Stories

Arrive And Ride In Florida

I, like many riders, have long believed that if I’m going to ride somewhere, I’m going to ride all the way there and back. No trailer, no flying there and picking up my bike. That’s cheating. Then, a couple of years ago, I broke my own rules.

I’d been floating from contract to contract gig for a few years, and in January 2014 I finally landed myself a full time job that paid me well. To celebrate – and because I wouldn’t have any time off for motorcycle trips for quite some time – I decided to take a week off between jobs and go someplace warm, because winter sucks. I also decided that someplace warm should involve a motorcycle, because as a New Englander who doesn’t deal well with cold, riding in January is a novel idea. I discovered EagleRider, who rents motorcycles the same way Enterprise rents cars. They have locations all over the country and the world. A combination of factors such as airline ticket prices, EagleRider locations, and the very specific chunk of time I had to take this trip led to me flying to Orlando, FL.

The trip was easy, with no waiting at the JetBlue counter and no trouble getting through security. I always breathe a little sigh of relief every time they let me through, which means I’m not on some No Fly list. Thanks to a shortwave radio reception report I once sent, I was on Radio Moscow’s mailing list for a few years before the fall of the Soviet Union, so I figure there must be an FBI file on me somewhere. Conspiracy theories aside, the flight was rather empty. I had an entire row to myself, and there was ample room for my long legs between my seat and the one in front of me, so it was very comfortable. We landed half an hour early, and my suitcase was one of the first ones down the conveyor. I got a cab, which cost twice as much as the online estimate, and checked into the Red Roof, which I chose based on my 20% AMA discount.

When I went for a walk – in pleasant 70 degree temperatures – to find dinner, I was pleasantly surprised to see “Orlando Ale House” staring at me in bright red letters directly across the street. I love a good microbrew, so I walked across the street, enjoyed dinner, and more than one beer from the extensive selection, since I wasn’t driving or riding anywhere. I ended up having dinner here each night of my stay.

I had trouble sleeping that night. This was no fault of Red Roof – I was too excited to begin my motorcycle adventure. It was raining when I got up that morning, which didn’t bode well. I checked the weather radar on my phone, and saw a line of precipitation stretching from the southwest to northeast. I had two loops planned, south and north of Orlando, and it looked like if I took the southern route as I’d planned to, I’d ride out of the scattered rain showers. So I packed my rain gear and took a cab to EagleRider. As soon as we pulled in I could see my bike for the next two days – a screaming yellow zonker Harley Davidson Street Glide.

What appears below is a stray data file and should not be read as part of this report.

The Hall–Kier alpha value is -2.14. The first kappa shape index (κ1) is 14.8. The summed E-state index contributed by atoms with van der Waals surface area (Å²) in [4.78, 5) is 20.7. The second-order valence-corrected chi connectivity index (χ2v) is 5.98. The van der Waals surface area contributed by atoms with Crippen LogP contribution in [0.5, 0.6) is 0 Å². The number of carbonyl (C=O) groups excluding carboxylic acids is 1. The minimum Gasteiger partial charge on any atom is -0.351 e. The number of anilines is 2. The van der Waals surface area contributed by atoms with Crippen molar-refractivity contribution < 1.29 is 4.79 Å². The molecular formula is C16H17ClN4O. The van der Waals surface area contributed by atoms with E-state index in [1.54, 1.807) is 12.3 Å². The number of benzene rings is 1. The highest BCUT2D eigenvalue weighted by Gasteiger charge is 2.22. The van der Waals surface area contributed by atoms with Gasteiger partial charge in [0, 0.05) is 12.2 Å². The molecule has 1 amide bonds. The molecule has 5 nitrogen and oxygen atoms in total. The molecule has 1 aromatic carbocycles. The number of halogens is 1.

This is NOT my usual kind of bike. I’d never ridden a Harley Davidson before. Of course I’ve met many diehard fans of them, as well as many diehard critics. Either you love them or you hate them, it seems. Since the least expensive rentals from EagleRider‘s Orlando location with any cargo space whatsoever were Harleys, I figured why not give it a try. I also got a 15% AMA discount on the rental. Seriously, with the discounts I got on this trip, my AMA membership more than paid for itself that year.

The folks at EagleRider were great to deal with. The required paperwork was kept to a minimum.  They went over the entire bike with me, particularly because I’d never ridden a Harley before. This was good, or I wouldn’t have known about the turn signal controls on both handlebars instead of just the left like every other bike I’ve ever ridden. My only disappointment was in the type of loaner helmets available – all half shell “brain buckets.” I certainly didn’t expect anything as nice as my Nolan modular helmet, but since it would’ve been a carry-on bag all by itself, I opted to take EagleRider up on their helmet that’s included with the rental. So be aware of this if you should choose to rent a bike through them. In the future, I’ll bring my own helmet despite the hassle.

 

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